My team has faced a similar problem while working for one of my clients. My team had to merge two data frames with millions of rows, and the resulting data frame was to be of around 39 billion rows.
While exploring options to overcome the above problem, we found Apache Spark to be the best alternative.
What is Apache Spark?
Apache Spark is an open-source cluster computing framework. It provides up to 100 times faster performance for a few applications with in-memory primitives.
Spark is suitable for machine learning algorithms, as it allows programs to load and query data repeatedly.
- It runs on memory (RAM), which makes the processing faster than on disk drives. It can be used for creating data pipelines, running machine learning algorithms, and much more.
- Operations on Spark Dataframe run in parallel on different nodes in a cluster, which is not possible with Pandas as it does not support parallel processing.
- Apache Spark has easy-to-use APIs for operating on large datasets and across languages: Python, R, Scala and Java.
Apache Spark also supports different types of data structures:
- Resilient Distributed Datasets (RDD)
- Data frames
Spark Data frames are more suitable for structured data where you have a well-defined schema whereas RDD’s are used for semi and unstructured data.
Computation times comparison Pandas vs. Apache Spark
While running multiple merge queries for a 100 million rows data frame, pandas ran out of memory. An Apache Spark data frame, on the other hand, did the same operation within 10 seconds. Since the Pandas dataframe is not distributed, processing in the Pandas dataframe will be slower for a large amount of data.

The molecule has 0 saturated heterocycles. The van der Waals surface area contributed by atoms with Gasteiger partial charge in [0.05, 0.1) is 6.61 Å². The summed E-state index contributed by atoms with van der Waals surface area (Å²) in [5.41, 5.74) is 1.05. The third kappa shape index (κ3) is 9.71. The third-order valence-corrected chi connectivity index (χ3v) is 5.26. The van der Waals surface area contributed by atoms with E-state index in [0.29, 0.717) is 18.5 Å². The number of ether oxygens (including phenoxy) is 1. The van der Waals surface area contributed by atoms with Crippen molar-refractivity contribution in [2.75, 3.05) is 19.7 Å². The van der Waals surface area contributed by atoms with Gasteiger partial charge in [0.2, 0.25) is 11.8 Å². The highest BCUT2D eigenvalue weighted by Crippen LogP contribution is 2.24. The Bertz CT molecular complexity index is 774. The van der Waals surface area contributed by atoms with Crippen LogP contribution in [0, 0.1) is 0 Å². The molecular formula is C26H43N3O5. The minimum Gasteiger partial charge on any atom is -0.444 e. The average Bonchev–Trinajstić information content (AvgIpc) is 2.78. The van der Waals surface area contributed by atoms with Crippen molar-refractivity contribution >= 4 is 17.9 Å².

Deciding Between Pandas and Spark
Pandas dataframes are in-memory and single-server, so their size is limited by your server memory and you will process them with the power of a single server.
The advantages of using Pandas instead of Apache Spark are clear:
- no need for a cluster
- more straightforward
- more flexible
- more libraries
- easier to implement
- better performance when scalability is not an issue.
Spark dataframes are excellent to build a scalable application as they are distributed on your spark cluster. If you need to put more data, you only need to add more nodes in your cluster.
New to Apache Spark?
Next Steps: Get to kno Koalas by Databricks
After reading the blog you must be concerned that you have to learn one more technology and memorize some more syntax to implement Spark. Let me solve this problem too, by introducing you to “Koalas”.
“Koalas: Easy Transition from pandas to Apache Spark”
Pandas is a great tool to analyze small datasets on a single machine. When the need for bigger datasets arises, users often choose Pyspark. However, the converting code from pandas to Pyspark is not easy a Pyspark API are considerably different from Pandas APIs. Koalas makes the learning curve significantly easier by providing pandas-like APIs on the top of PySpark. With Koalas, users can take advantage of the benefits of PySpark with minimal efforts, and thus get to value much faster.